He emphasized that membership. Whether as a club, individual, or business, is vital to the organization’s ability to facilitate programs. It keeps members apprised of volunteer opportunities in their area. “If we sit back and be passive, the result will be a greater impact on trails, which will lead to closures and reduced access.”
TIP: Educate yourself and others on backcountry etiquette.
Cross Country Organizations
California Four Wheel Drive Association
Affiliation: California Four Wheel Drive Association (CA4WDA)
There are dozens of state and regional OHV associations around the country, and the United 4WD Association works on a national level. They consist of clubs and individual members. They represent tens of thousands of OHV enthusiasts and have political clout. We talked with CA4WDA president Jack Chapman, who said, “Collectively we have a voice and our members are represented on a state and national level. Membership is the key to sustaining this. The greater our membership, the greater our political strength.”
Founded in 1959, Cal4 has become a role model for other associations and employs two full-time environmental affairs officers to monitor legislation that affects OHV access. As you might surmise, this representation comes at a cost. They can’t foot the bill without our support. Land-use activism takes a team.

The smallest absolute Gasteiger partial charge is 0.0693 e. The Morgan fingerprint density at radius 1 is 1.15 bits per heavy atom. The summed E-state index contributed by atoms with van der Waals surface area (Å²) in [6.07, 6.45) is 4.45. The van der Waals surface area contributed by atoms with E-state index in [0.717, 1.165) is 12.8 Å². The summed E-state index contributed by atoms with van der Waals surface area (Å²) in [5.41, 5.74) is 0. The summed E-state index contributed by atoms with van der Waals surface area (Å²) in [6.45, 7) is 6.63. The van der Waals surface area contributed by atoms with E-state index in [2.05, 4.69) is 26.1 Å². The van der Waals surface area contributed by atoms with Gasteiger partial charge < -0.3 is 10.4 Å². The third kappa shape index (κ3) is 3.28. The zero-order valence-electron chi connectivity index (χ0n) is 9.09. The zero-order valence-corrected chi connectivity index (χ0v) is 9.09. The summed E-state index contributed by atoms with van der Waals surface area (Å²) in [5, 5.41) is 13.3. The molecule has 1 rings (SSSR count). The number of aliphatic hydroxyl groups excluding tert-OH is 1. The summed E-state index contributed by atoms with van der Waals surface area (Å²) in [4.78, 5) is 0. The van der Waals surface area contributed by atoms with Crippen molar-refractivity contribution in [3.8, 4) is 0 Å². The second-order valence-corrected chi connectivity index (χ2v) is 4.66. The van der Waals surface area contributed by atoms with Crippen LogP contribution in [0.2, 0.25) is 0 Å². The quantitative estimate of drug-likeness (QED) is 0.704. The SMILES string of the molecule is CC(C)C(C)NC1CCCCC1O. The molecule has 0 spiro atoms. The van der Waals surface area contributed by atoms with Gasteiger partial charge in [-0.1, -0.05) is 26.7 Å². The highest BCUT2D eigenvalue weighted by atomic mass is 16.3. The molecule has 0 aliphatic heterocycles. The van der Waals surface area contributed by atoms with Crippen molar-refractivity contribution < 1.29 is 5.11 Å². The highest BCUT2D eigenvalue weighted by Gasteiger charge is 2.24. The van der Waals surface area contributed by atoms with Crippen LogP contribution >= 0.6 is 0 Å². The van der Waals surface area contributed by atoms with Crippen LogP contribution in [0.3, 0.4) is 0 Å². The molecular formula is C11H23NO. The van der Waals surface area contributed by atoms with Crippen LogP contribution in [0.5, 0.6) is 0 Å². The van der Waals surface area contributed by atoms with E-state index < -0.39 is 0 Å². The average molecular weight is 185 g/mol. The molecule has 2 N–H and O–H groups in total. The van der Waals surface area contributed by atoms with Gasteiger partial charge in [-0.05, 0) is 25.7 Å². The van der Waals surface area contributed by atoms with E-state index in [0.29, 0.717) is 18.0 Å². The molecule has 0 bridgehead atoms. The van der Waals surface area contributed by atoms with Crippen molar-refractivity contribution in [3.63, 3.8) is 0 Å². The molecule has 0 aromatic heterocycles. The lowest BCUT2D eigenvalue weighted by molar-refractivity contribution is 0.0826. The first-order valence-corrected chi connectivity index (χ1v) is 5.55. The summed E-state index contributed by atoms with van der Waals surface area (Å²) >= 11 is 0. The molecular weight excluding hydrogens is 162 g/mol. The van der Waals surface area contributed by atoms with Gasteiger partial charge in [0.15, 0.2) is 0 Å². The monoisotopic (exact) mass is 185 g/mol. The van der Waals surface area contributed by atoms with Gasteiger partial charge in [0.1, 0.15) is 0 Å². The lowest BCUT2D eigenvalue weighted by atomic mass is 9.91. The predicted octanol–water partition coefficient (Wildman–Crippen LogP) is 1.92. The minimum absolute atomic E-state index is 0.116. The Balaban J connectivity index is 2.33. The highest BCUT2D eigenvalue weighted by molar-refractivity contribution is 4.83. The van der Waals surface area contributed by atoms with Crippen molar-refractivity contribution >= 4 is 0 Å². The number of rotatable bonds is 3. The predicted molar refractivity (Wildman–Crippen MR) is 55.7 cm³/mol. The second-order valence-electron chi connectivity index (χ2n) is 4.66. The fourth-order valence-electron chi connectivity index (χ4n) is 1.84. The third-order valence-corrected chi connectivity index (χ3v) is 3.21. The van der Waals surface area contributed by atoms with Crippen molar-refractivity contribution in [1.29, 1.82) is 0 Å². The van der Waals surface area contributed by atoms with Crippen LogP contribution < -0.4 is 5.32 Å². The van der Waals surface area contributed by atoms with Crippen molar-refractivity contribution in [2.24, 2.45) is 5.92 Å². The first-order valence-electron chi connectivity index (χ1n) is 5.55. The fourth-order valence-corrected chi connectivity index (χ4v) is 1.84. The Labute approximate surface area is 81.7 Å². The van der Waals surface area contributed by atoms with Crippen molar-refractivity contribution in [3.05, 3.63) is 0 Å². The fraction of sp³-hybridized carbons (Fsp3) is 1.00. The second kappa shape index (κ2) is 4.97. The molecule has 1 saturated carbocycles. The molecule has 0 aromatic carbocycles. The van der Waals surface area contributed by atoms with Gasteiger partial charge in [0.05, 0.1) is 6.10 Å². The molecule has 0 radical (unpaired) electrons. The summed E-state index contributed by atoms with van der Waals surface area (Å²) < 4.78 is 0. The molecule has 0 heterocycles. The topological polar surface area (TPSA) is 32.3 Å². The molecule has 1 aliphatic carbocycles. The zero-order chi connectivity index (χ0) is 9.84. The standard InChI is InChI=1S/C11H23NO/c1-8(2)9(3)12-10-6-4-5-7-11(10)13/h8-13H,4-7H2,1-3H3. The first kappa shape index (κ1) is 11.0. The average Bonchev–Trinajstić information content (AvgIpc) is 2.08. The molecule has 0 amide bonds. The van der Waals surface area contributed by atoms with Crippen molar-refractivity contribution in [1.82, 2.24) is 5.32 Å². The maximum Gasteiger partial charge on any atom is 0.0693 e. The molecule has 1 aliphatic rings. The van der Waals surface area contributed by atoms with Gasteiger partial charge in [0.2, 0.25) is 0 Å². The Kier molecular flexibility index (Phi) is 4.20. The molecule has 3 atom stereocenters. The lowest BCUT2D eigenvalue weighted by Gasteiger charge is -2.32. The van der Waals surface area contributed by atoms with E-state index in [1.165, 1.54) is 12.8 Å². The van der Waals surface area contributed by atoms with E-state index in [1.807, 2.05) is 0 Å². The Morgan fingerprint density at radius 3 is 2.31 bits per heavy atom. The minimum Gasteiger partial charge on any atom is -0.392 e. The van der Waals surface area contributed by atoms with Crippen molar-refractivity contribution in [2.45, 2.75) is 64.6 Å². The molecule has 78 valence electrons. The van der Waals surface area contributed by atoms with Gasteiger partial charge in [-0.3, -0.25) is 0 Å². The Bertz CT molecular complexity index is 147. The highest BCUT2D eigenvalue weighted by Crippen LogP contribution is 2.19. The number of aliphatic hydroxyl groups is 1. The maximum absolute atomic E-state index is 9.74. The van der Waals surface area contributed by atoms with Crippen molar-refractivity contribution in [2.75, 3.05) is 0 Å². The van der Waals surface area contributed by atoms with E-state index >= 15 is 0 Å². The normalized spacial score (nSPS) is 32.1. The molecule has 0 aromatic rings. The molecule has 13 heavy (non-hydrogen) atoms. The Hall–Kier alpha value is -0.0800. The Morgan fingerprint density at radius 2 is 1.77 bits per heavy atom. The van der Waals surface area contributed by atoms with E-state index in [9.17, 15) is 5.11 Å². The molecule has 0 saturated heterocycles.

TIP: Join a local 4WD club and association. Collectively we have a stronger voice.
Title: Land-use Advocate
Much more than an advocate, Del Albright is akin to the commander and chief of a land-use activism war machine. He has trained hundreds in the craft of OHV activism. He’s written books and training curriculum and spearheaded Friends of the Rubicon. He was the founding president of the Rubicon Trail Foundation. He’s also been inducted into the Off-Road Motorsports Hall of Fame for his exceptional advocacy work.
Albright Land-Use Activism
Careers with the U.S. Special Forces and CalFire taught him to “never accept the first three no’s” when fighting a good fight. In his training courses, students learn to organize groups, draft proposals, public speaking, and techniques for working with land managers. He emphasized, “Get to know your local managers. Have a central point of contact and learn the jargon. You have to know the jargon to effectively execute your agenda.”
Over the years, graduates of his Recreational Leadership Training Course have organized their clubs. They have crafted clean-up and restoration projects and successfully kept their favorite trails open. “Internet groups are fun, but lack influence. Organized clubs have an influence.,” says Albright. “They get things done. You can’t sit back and expect someone else to do it.”
If we review the above, we find a number of common themes.
- As an organized force we have influence and power.
- Our public land managers need our help and input on how to manage our OHV opportunities.
- We can’t sit back on our keisters and expect someone else to do the work. Join a club or state association. Pick your favorite area and organize a clean-up or trail maintenance project.
TIP: You can’t win the battle from the sidelines. Get in the game.
Money and Influence
Affiliation: California Off-Highway Motor Vehicle Recreation Division (OHVMVR).
Title: Commission member